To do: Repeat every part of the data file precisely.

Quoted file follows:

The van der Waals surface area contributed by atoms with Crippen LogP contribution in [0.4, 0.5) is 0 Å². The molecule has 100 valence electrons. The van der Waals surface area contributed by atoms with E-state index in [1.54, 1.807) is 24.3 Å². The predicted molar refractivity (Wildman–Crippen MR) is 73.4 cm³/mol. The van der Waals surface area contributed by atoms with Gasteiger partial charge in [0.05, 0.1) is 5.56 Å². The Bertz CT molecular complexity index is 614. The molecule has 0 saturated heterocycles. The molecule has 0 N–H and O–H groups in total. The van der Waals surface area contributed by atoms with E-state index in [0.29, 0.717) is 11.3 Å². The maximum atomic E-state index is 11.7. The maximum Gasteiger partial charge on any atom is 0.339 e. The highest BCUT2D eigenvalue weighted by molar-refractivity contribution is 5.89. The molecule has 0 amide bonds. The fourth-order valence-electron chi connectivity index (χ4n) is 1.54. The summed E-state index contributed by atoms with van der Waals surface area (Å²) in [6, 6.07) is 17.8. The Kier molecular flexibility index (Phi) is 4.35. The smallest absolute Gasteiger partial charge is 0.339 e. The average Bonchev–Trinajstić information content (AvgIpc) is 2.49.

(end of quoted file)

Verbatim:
The van der Waals surface area contributed by atoms with Crippen LogP contribution in [0.4, 0.5) is 0 Å². The molecule has 100 valence electrons. The van der Waals surface area contributed by atoms with E-state index in [1.54, 1.807) is 24.3 Å². The predicted molar refractivity (Wildman–Crippen MR) is 73.4 cm³/mol. The van der Waals surface area contributed by atoms with Gasteiger partial charge in [0.05, 0.1) is 5.56 Å². The Bertz CT molecular complexity index is 614. The molecule has 0 saturated heterocycles. The molecule has 0 N–H and O–H groups in total. The van der Waals surface area contributed by atoms with E-state index in [0.29, 0.717) is 11.3 Å². The maximum atomic E-state index is 11.7. The maximum Gasteiger partial charge on any atom is 0.339 e. The highest BCUT2D eigenvalue weighted by molar-refractivity contribution is 5.89. The molecule has 0 amide bonds. The fourth-order valence-electron chi connectivity index (χ4n) is 1.54. The summed E-state index contributed by atoms with van der Waals surface area (Å²) in [6, 6.07) is 17.8. The Kier molecular flexibility index (Phi) is 4.35. The smallest absolute Gasteiger partial charge is 0.339 e. The average Bonchev–Trinajstić information content (AvgIpc) is 2.49.